This is the idea of inner source: You don’t always have to have a dedicated organizational unit to work on a particular component. If the component is of broad enough interest within the company, users of this component might as well chip in and collaboratively develop the component. In the extreme case, and perhaps this is also the best case, no dedicated organizational unit is needed any longer for the development of shared reusable components.
The idea of doing away with a platform organization flies in the face of conventional wisdom. Given that textbooks tell you that product line engineering requires a dedicated platform organization, and leading companies are typically set-up this way, doing away with the platform organization may indeed prove to be too disruptive in the short-term. For this reason, we have developed several solutions that let companies keep their platform organizations.
I’ll be giving an invited research talk (“journal-first”) at FSE 2016 in Seattle today, Nov 15, 2016. It is in Session 5, right after lunch. The underlying Transactions on Software Engineering (TSE) paper is available here. More on inner source here.
Abstract: Inner source software development is firm-internal software development that uses the principles of open source software development to collaborate across intra-organizational boundaries that would otherwise hinder any such collaboration. Inner source breaks down the barriers to collaboration across development silos by setting up an internal ecosystem of readily available software components. To get started with inner source, companies need to define their goals and then set up a governance structure for an inner source program and the projects within to reach those goals. This governance structure is often codified in the form of a charter document. This technical report presents an example charter for an inner source program. The goal is for companies to be able to copy and adjust this charter for their own needs. Towards this purpose, the charter leaves open the many decisions to be made, but outlines the options that any company needs to decide upon when establishing an inner source program.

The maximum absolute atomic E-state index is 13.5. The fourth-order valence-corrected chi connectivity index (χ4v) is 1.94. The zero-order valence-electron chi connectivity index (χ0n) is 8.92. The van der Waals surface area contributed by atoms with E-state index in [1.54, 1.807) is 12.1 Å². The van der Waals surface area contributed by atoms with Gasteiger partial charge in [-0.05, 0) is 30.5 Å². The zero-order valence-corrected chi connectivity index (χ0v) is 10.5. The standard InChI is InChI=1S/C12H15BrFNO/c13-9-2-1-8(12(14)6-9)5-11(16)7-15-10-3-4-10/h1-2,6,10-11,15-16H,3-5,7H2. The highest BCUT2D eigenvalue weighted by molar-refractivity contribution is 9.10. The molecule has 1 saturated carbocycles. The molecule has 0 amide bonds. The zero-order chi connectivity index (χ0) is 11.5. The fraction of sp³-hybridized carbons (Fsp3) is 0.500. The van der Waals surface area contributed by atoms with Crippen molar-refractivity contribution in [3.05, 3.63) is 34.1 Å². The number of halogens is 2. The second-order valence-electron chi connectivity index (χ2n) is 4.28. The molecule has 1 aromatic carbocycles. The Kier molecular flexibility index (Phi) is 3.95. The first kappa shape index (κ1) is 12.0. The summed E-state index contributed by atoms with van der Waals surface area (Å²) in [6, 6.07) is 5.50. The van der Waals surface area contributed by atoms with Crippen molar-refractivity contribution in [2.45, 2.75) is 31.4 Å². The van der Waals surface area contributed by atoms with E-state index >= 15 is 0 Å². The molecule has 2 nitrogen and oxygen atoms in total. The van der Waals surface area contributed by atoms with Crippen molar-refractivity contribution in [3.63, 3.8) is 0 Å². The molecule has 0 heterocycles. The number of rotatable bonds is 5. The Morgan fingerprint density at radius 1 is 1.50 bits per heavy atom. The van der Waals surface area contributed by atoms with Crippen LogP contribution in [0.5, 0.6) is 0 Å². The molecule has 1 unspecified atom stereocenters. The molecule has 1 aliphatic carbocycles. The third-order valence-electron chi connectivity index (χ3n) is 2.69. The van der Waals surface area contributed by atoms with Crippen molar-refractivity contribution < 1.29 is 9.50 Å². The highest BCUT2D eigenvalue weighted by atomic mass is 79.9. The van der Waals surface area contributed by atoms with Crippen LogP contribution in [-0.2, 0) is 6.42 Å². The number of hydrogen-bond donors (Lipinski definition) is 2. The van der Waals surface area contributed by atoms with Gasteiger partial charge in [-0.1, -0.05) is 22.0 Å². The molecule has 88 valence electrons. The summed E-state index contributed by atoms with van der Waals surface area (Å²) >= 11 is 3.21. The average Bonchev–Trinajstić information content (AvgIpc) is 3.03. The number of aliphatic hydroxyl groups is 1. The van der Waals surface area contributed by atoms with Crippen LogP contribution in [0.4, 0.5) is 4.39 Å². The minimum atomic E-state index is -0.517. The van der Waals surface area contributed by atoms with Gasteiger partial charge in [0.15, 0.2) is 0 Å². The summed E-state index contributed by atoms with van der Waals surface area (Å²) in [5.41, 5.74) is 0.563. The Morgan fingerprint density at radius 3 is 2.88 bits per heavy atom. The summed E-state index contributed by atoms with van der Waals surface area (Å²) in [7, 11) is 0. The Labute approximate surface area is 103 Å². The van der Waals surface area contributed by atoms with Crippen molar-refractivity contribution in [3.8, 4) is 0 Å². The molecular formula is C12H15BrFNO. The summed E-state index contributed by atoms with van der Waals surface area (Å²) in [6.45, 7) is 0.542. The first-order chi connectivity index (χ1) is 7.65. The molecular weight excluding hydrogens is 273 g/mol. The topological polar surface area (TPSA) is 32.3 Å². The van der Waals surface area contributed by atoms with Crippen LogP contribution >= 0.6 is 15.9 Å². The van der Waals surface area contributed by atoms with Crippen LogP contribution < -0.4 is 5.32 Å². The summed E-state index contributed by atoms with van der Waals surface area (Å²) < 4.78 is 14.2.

Keywords: Inner source, inner source charter
Reference: Riehle, D. (2016). An Example Charter for Inner Source Programs. Friedrich-Alexander-Universität Erlangen-Nürnberg, Dept. of Computer Science, Technical Reports, CS-2016-05, August 2016.
Abstract: Inner source is an approach to collaboration across intra-organizational boundaries for the creation of shared reusable assets. Prior project reports on inner source suggest improved code reuse and better knowledge sharing. Using a multiple-case case study research approach, we analyze the problems that three major software development organizations were facing in their product line engineering efforts. We find that a root cause, the separation of product units as profit centers from a platform organization as a cost center, leads to delayed deliveries, increased defect rates, and redundant software components. All three organizations assume that inner source can help solve these problems. The article analyzes the expectations that these companies were having towards inner source and the problems they were experiencing in its adoption. Finally, the article presents our conclusions on how these organizations should adapt their existing engineering efforts.
Reference: Riehle, D., Capraro, M., Kips, D., & Horn, L. (2016). Inner Source in Platform-Based Product Engineering. IEEE Transactions on Software Engineering vol. 42, no. 12 (December 2016), 1162-1177.